Audit tables record changes that occur to rows in another table. They’re like commit logs for database tables, and they're typically used to figure out who made what changes when. But surprisingly, we've found them useful for keeping our distributed Postgres cluster stable.
To convince you of the stability-related value of audit tables, we'll cover how audit tables helped us avoid a serious incident. Then, we'll briefly cover how you can create audit tables in your own Postgres databases.
The almost incident
Heap is a product analytics tool that automatically captures web and mobile behavior like page views, clicks, and mobile touches. We're operating at a scale of billions of events per day, which we store across a distributed Postgres cluster.
The cluster has a coordinator node, which contains metadata about what data lives on which worker nodes. All our data is either a
user or an
event, so our metadata looks like this:
Our write path uses this metadata to determine where incoming users and events need to be written.
Notice that each node is the home for a users table and a corresponding events table. Each users table is located with an events table that contains the events performed by those users. It’s crucial that these two tables are co-located on the same machine, so that we can join them during queries without having to send data over the network. The Kafka consumers that write to these workers check that this invariant is satisfied before doing any writing to workers.
This makes changing the coordinator metadata a potentially dangerous affair. If we accidentally violate the invariant, the consumers won’t ingest any more data until the metadata is fixed. This is a problem because we want our users to be able to answer questions about how their product is being used in real-time; they shouldn't have to wait hours for their event data to show up in Heap analyses. We call this delay "ingestion latency," and we strive to keep it on the order of a minute or two.
Although changing the coordinator metadata is potentially dangerous, it's unavoidable. Sometimes we need to re-balance data across the cluster, or, in our case, perform a schema migration across many shards in the cluster. It was during a schema migration that we nearly caused some severe ingestion latency.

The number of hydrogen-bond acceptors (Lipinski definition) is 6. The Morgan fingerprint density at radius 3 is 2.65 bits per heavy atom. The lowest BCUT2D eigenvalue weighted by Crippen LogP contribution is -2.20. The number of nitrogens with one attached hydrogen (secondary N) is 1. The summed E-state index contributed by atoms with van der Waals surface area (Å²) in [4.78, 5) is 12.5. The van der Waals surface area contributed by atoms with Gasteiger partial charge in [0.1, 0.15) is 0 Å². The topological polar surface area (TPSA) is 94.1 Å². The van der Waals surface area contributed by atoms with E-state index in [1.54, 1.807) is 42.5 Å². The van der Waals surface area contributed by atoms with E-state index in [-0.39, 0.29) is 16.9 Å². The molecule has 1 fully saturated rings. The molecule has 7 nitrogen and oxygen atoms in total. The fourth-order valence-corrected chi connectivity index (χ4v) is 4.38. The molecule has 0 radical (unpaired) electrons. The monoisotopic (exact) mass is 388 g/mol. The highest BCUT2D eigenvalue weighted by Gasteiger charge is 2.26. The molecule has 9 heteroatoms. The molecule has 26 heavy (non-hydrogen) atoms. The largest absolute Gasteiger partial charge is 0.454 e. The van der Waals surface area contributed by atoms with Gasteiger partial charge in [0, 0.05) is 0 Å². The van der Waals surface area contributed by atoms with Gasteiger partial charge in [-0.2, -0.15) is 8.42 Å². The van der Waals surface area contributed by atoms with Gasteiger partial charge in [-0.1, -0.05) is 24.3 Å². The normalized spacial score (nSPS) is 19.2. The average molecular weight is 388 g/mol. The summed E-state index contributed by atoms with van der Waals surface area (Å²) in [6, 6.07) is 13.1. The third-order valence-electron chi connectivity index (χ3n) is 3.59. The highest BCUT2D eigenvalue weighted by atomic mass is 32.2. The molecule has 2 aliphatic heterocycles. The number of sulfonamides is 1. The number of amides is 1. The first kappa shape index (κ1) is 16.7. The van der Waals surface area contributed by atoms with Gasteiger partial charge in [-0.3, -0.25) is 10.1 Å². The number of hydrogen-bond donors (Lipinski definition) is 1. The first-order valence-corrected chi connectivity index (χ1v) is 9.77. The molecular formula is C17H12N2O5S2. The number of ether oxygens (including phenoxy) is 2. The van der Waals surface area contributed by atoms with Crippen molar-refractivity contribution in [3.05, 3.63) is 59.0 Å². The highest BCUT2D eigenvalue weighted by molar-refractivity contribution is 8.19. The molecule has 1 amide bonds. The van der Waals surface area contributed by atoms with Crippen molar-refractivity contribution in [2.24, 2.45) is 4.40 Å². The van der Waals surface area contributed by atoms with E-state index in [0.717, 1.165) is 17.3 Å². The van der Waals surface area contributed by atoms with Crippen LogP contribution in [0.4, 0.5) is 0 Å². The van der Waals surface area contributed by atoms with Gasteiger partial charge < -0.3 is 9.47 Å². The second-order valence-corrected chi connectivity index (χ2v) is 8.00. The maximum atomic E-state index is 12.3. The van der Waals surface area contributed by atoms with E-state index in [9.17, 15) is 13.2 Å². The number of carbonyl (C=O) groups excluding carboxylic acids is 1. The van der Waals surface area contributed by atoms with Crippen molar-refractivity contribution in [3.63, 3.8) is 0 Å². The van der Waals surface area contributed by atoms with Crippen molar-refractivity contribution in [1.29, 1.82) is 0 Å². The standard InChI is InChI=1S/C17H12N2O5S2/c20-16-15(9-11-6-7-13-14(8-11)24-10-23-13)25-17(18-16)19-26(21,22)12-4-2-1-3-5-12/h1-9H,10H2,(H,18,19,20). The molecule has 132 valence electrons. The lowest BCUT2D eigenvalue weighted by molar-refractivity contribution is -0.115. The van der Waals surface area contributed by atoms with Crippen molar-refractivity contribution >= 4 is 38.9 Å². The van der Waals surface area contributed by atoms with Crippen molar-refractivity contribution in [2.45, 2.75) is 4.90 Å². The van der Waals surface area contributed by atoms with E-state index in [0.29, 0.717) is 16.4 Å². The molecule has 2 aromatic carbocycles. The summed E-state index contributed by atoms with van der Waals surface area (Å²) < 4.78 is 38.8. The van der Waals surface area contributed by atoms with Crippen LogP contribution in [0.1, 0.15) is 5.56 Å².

We wanted to perform our schema migration on our distributed events table with no down-time and no ingestion latency. Since you can’t write to a table while changing its schema, we decided that for each shard, we should:
Copy data to a new shard with the new schema on the same worker
Add the new shard id to the coordinator metadata table
Drop the old shard from the coordinator metadata table and the worker
Unfortunately, the Node code we wrote to do this had a bug: it treated a string as if it was a number. After migrating a shard to a new schema, we created a new shard id by adding a fixed number to the old
shardid and then dropping the entry for the old shard from the coordinator. However, because the
shardid was a string, adding the offset resulted in concatenation, which in turn resulted in a new
shardid that was rejected by the coordinator because it was too large to fit into an
Although we use Typescript to mitigate these types of bugs, when we're working with external systems, it's easy to find yourself in a situation where the types are lying to you. Fortunately, our code didn’t delete any shard data unless metadata for the migrated shard was added to the coordinator. Unfortunately, because of this bug, the coordinator metadata still wound up in a state where it was missing event shard metadata for a particular worker.
A few minutes later, the on-call engineer was paged with a link to our ingestion latency metrics:
Ingestion latency was spiking, but after we discovered the bug in our code, we were able to quickly reverse the removal of these shard metadata entries using our audit tables. The SQL to restore the deleted metadata looked a little like this:
Without the audit table, this minor incident would have been much more severe because it would have been much more difficult to track down which shards were deleted and to quickly re-add those shards back to the table. Logs would have been our only way to fix this, and we can all imagine how difficult it would have been to reconstruct the correct table using logs.
How to create audit tables
To make an audit table, start by creating an ordinary table with:
Columns that match the columns of the table you want to audit
Some additional columns that describe the changes made to the audited table.
For example, an audit table for the above
pg_dist_shard table would look like this:
The trigger procedure would look like this:
This code uses a few special variables that are automatically defined for triggers:
After defining a trigger like the one above, we can wire it up with the following SQL:
So, audit tables aren’t just useful for seeing who changed what in your database. They also make it easy to undo and/or redo changes that may cause issues downstream in your system. If that sounds appealing and you’re okay with the overhead of introducing a few triggers to the table you’re auditing, consider creating audit tables in your own system. They’re a great fit for metadata tables like these, which are small and contain key information.
I’d like to thank John Krauss and Daniel Robinson for their essential feedback on earlier drafts of this post.